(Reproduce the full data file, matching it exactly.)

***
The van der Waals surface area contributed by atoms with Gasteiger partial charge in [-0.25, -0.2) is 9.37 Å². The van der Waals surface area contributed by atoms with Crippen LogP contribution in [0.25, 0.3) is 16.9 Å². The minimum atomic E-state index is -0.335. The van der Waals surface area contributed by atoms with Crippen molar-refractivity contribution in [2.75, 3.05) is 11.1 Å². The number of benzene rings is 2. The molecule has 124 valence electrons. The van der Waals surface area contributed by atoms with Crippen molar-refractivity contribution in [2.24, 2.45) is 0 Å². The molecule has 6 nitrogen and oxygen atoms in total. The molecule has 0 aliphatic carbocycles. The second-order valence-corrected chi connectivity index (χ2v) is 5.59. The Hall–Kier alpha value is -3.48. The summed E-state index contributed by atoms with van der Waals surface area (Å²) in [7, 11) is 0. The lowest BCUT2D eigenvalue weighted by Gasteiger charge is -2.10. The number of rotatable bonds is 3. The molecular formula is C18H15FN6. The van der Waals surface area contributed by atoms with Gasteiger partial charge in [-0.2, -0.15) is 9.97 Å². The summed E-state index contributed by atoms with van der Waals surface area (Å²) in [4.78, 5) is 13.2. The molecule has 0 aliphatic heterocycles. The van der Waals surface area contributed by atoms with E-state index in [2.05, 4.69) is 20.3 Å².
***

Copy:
The van der Waals surface area contributed by atoms with Gasteiger partial charge in [-0.25, -0.2) is 9.37 Å². The van der Waals surface area contributed by atoms with Crippen LogP contribution in [0.25, 0.3) is 16.9 Å². The minimum atomic E-state index is -0.335. The van der Waals surface area contributed by atoms with Crippen molar-refractivity contribution in [2.75, 3.05) is 11.1 Å². The number of benzene rings is 2. The molecule has 124 valence electrons. The van der Waals surface area contributed by atoms with Crippen molar-refractivity contribution in [2.24, 2.45) is 0 Å². The molecule has 6 nitrogen and oxygen atoms in total. The molecule has 0 aliphatic carbocycles. The second-order valence-corrected chi connectivity index (χ2v) is 5.59. The Hall–Kier alpha value is -3.48. The summed E-state index contributed by atoms with van der Waals surface area (Å²) in [7, 11) is 0. The lowest BCUT2D eigenvalue weighted by Gasteiger charge is -2.10. The number of rotatable bonds is 3. The molecular formula is C18H15FN6. The van der Waals surface area contributed by atoms with Gasteiger partial charge in [-0.2, -0.15) is 9.97 Å². The summed E-state index contributed by atoms with van der Waals surface area (Å²) in [4.78, 5) is 13.2. The molecule has 0 aliphatic heterocycles. The van der Waals surface area contributed by atoms with E-state index in [2.05, 4.69) is 20.3 Å².